Epsom Downs 3: 1977

 

Thousands of cockneys will not walk from the East End to Surrey this weekend. The nation won’t stop in
its tracks to watch the most famous race in the world.

All that stopped happening a long time ago.

Sporting romance is not dead, just poorly.

Two generations ago The Derby was still run on a Wednesday. Over 100,000 regularly attended. In
1977 their number included a company of young actors.

Joint Stock was based at the old Roundhouse in Chalk Farm. From the Spring they had been visiting
racecourses, observing the characters.  In August their play Epsom Downs opened in London. The
Guardian praised it as ‘an exuberant documentary about a secular festival’ and The Sunday Times
remarked that it was ‘a kaleidoscopic sequence … entertainment and shrewd social comment’.

The Roundhouse, London

A different script, very familiar and extremely English, was played out on the day. There was a cool
breeze, the sun shone, and the housewives favourite won.

The Aga Khan-owned Blushing Groom went off 9/4 favourite, backed in from 11/4. Henri Samani, the
jockey, was considered at a disadvantage due to his lack of experience at the track, but the main
doubt was whether this brilliant colt would get the twelve furlong trip. His sire hadn’t raced beyond a
mile, and nor had he. Lester Piggott on The Minstrel, 5/1 from 8/1, had the same issue.

The Aga Khan-owned Blushing Groom

Willie Carson had never won the Derby. His mount Hot Grove, who he later described as a ‘glorified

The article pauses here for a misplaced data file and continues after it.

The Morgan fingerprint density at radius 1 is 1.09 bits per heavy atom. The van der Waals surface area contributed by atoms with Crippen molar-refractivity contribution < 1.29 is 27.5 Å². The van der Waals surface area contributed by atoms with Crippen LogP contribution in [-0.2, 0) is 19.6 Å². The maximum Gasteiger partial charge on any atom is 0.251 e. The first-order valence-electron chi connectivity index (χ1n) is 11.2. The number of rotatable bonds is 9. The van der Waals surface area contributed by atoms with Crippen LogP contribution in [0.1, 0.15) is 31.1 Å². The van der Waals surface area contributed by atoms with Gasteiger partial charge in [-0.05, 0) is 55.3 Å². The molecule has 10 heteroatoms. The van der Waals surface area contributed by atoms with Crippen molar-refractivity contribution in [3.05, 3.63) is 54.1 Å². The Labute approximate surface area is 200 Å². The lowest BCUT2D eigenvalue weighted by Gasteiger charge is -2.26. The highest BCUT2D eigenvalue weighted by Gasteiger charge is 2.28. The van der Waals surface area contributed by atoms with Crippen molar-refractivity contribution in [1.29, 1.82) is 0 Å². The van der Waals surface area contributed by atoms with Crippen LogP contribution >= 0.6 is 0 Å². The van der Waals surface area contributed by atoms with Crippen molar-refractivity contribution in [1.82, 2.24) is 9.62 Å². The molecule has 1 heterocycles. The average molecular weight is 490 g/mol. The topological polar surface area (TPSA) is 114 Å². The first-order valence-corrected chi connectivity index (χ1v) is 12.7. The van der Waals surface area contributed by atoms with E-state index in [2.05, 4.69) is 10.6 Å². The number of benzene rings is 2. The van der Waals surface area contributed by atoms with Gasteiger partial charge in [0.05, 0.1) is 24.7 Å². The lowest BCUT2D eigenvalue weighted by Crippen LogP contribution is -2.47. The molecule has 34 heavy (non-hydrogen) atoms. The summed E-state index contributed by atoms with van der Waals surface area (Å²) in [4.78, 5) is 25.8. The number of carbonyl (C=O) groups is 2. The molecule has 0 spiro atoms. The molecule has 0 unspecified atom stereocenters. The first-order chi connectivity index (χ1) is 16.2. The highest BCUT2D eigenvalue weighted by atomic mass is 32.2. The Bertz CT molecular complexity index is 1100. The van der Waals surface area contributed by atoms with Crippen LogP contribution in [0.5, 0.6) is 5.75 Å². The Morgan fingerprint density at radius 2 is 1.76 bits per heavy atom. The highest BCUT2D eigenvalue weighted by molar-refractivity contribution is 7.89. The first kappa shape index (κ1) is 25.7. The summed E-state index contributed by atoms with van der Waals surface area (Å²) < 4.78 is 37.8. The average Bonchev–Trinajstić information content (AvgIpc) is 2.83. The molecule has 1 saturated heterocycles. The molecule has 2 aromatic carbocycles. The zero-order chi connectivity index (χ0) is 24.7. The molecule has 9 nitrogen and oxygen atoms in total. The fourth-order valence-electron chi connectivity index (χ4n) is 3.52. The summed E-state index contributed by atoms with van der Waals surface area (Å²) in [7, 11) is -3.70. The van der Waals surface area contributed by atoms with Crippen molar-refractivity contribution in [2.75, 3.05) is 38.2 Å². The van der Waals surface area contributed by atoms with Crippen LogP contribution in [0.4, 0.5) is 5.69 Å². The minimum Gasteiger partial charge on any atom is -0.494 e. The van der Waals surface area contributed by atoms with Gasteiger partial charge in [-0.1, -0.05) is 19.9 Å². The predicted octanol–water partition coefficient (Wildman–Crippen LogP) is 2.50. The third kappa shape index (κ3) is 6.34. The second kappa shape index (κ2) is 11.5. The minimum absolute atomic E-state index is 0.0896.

hurdler’, was weak in the betting and drifted to 15/1. But Willie had a plan to expose the weaknesses
of the market leaders. It almost worked.

A huge field of 22 jumped. The play describes the action.

Clang go the gates. Leap goes twelve tons of horse and man.

Samani positioned the fav on the inside, conserving energy and saving ground, Carson was wider and
Lester missed it…

What the fuck is Piggott doing… in amongst the stragglers 

Half way and it was as you were. Various no-hopers were busting their energy at the front end, but
Lester was manoeuvring…

Sneaking up from the back to sniff the bollocks of the French favourite … Lester’s brain ticks…

Down the hill. Carson moved, Lester threaded and Samani waited. Round Tattenham Corner most of
the field was already beaten.

The crucifixion of the horse that won’t stay begins…

Then Carson went for broke.

Willie Carson, like a pea on a drum… he thinks the race is his.

From one off the fence Lester burst from the pack, two and a half lengths down.

Piggott lets the reins slip two inches through the palms of his hands, The Minstrel responds, a bat out of
hell …

Samani had waited till the last moment.

And Blushing Groom unleashes a run … will the favourite stay? 

For a few seconds his supporters were expecting the usual blistering finish. He quickly took third.

Genes in the animal’s chromosomes grind and shudder … Blushing Groom has nothing left… milles fois
merdes…

The Groom… French, brothel-creeper of an animal… was beaten five lengths. The jockey gave him every
chance. The Minstrel got up by a neck.

God save our gracious Lester, long live our noble Lester…

It was the silver jubilee, after all.

Willie felt he never got the credit for nearly stealing The Derby with a horse of limited ability. He said
‘Piggott had to knock skittles out of The Minstrel to get to me’.

‘It must have looked as if he would hold on’, said Piggott, ‘but I asked The Minstrel for a little more
and from somewhere he found it. When we turned into the straight, I thought we’d left it too late’.

The Minstrel and his jockey were led into the enclosure. From the latter there was no celebration, no
acknowledgement and no smile. Piggott dismounted and attended to the necessities.

God bless you, Lester, wherever you are. Sipping your half glass of champagne…

Here is what the BBC showed 43 years ago.